Early diagnosis, treatment of AMD essential for lifelong healthy vision

April 16, 2013

Vision loss in relation to eye disease and treatment response was tracked in nearly 5,000 patients over 20 years.

 

San Francisco-Despite the recent discovery of sight-saving drugs and advances in disease prevention, age-related macular degeneration (AMD) still causes vision loss in approximately 15% of Americans aged 85 and older, according to a study published recently in Ophthalmology.

The Beaver Dam Eye Study tracked vision loss in relation to eye disease and treatment response in nearly 5,000 patients over a 20-year period.

“This study paints a clearer picture of key threats to older Americans’ vision, such as AMD,” said Ronald Klein, MD, lead researcher for the study conducted at the University of Wisconsin School of Medicine and Public Health, Madison. “It is especially relevant for healthcare planners, who face a tripling of the elderly population in the U.S. More people than ever will live into their seventh, eighth, or ninth decades, the very years when they’ll be most vulnerable to age-related eye diseases.”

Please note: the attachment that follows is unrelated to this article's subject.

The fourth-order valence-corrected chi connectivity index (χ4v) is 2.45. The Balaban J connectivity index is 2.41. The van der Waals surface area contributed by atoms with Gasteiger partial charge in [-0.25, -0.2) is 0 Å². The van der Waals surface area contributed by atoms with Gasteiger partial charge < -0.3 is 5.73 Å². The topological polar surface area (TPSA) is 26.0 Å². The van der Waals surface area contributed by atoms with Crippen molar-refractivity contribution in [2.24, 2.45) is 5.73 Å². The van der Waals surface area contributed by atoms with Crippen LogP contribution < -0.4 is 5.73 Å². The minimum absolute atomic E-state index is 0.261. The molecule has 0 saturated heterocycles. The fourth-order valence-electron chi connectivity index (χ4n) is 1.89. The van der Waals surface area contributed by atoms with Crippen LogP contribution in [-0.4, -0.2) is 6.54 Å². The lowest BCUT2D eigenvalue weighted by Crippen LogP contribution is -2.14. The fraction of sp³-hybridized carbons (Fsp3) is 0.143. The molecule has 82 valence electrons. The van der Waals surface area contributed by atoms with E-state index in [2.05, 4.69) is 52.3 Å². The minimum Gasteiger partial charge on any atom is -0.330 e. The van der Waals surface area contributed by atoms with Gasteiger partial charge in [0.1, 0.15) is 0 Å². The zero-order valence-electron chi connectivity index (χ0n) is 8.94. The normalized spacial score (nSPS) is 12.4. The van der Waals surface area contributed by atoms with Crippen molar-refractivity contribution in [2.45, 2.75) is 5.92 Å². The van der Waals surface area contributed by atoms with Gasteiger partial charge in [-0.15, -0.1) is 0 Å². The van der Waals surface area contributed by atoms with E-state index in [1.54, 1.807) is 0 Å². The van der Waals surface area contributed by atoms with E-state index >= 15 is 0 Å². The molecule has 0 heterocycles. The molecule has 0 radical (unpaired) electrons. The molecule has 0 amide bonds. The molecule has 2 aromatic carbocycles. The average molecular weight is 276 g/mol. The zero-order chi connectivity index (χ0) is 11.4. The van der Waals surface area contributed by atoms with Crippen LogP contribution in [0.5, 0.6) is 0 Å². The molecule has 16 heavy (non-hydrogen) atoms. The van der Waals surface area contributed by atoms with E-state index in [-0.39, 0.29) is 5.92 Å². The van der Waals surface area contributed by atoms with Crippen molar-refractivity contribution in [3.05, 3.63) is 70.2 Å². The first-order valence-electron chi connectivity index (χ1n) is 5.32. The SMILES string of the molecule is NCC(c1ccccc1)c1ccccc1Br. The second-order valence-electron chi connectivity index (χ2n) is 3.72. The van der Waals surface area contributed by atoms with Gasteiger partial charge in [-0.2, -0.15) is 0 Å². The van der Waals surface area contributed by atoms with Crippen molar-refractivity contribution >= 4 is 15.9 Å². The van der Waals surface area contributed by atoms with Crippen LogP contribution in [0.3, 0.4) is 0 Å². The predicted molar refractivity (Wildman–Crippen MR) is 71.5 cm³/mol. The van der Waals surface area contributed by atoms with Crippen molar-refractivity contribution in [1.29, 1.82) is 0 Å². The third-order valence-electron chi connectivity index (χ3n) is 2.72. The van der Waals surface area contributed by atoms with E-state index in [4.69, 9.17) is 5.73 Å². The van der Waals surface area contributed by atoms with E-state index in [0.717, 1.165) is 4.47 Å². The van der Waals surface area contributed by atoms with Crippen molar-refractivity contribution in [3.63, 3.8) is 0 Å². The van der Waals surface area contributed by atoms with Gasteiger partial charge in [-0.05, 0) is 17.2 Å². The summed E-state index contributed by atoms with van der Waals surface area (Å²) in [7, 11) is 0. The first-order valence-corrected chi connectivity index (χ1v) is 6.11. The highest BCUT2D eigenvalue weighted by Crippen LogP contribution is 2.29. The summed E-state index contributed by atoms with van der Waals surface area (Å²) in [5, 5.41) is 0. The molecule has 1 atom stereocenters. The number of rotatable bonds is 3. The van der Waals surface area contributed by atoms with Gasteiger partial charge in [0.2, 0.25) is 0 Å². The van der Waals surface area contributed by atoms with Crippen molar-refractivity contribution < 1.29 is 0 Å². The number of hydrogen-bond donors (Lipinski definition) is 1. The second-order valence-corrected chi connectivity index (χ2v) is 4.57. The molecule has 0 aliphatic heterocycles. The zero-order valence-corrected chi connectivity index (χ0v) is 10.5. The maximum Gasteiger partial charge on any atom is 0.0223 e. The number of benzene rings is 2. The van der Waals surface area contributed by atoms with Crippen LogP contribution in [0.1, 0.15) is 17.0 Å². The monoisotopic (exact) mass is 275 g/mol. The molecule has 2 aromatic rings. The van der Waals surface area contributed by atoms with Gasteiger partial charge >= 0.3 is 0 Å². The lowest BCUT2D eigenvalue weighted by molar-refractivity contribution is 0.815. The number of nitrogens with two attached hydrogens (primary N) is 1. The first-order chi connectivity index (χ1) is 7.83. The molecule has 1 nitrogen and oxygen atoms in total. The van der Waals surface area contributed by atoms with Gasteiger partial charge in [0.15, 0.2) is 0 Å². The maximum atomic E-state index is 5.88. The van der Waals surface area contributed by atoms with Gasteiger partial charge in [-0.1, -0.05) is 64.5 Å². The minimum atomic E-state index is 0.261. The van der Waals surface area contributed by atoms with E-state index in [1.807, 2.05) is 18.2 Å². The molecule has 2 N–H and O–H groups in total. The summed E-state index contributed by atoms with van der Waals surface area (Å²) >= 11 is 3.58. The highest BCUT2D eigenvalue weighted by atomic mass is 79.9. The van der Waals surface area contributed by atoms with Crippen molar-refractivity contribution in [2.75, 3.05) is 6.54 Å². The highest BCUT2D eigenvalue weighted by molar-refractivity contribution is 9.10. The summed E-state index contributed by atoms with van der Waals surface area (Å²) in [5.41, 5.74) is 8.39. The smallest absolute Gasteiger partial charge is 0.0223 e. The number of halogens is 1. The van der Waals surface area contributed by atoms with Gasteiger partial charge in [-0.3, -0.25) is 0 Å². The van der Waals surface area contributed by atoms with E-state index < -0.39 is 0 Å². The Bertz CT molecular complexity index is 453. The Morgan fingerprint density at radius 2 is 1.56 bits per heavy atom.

Healthy vision is essential to seniors’ ability to enjoy a good quality of life. From maintaining the ability to read and drive to reducing the risk of injury from falls and other accidents, keeping eyes healthy into advanced age is crucial.